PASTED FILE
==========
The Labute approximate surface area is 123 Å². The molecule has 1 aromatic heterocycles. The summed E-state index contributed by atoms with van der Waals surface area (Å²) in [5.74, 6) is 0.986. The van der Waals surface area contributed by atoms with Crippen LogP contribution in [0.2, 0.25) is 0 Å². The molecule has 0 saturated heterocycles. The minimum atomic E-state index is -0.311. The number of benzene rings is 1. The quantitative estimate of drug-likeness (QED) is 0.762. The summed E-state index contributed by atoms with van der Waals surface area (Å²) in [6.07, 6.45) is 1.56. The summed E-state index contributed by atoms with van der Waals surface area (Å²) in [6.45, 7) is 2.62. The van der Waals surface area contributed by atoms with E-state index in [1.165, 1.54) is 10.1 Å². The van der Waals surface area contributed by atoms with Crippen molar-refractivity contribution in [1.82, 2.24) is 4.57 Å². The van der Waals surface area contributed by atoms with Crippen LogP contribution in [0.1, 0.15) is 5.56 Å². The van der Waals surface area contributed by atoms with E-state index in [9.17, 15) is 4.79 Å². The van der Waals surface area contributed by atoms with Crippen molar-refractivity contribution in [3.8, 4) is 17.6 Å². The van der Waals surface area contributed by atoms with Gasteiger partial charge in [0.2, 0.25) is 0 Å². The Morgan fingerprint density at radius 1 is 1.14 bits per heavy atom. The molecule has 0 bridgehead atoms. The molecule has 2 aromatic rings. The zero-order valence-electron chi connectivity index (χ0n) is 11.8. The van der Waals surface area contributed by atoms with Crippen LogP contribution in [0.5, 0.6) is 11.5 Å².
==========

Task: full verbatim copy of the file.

The Labute approximate surface area is 123 Å². The molecule has 1 aromatic heterocycles. The summed E-state index contributed by atoms with van der Waals surface area (Å²) in [5.74, 6) is 0.986. The van der Waals surface area contributed by atoms with Crippen LogP contribution in [0.2, 0.25) is 0 Å². The molecule has 0 saturated heterocycles. The minimum atomic E-state index is -0.311. The number of benzene rings is 1. The quantitative estimate of drug-likeness (QED) is 0.762. The summed E-state index contributed by atoms with van der Waals surface area (Å²) in [6.07, 6.45) is 1.56. The summed E-state index contributed by atoms with van der Waals surface area (Å²) in [6.45, 7) is 2.62. The van der Waals surface area contributed by atoms with E-state index in [1.165, 1.54) is 10.1 Å². The van der Waals surface area contributed by atoms with Crippen molar-refractivity contribution in [1.82, 2.24) is 4.57 Å². The van der Waals surface area contributed by atoms with Crippen LogP contribution in [0.1, 0.15) is 5.56 Å². The van der Waals surface area contributed by atoms with E-state index in [9.17, 15) is 4.79 Å². The van der Waals surface area contributed by atoms with Crippen molar-refractivity contribution in [3.8, 4) is 17.6 Å². The van der Waals surface area contributed by atoms with Gasteiger partial charge in [0.2, 0.25) is 0 Å². The Morgan fingerprint density at radius 1 is 1.14 bits per heavy atom. The molecule has 0 bridgehead atoms. The molecule has 2 aromatic rings. The zero-order valence-electron chi connectivity index (χ0n) is 11.8. The van der Waals surface area contributed by atoms with Crippen LogP contribution in [0.5, 0.6) is 11.5 Å².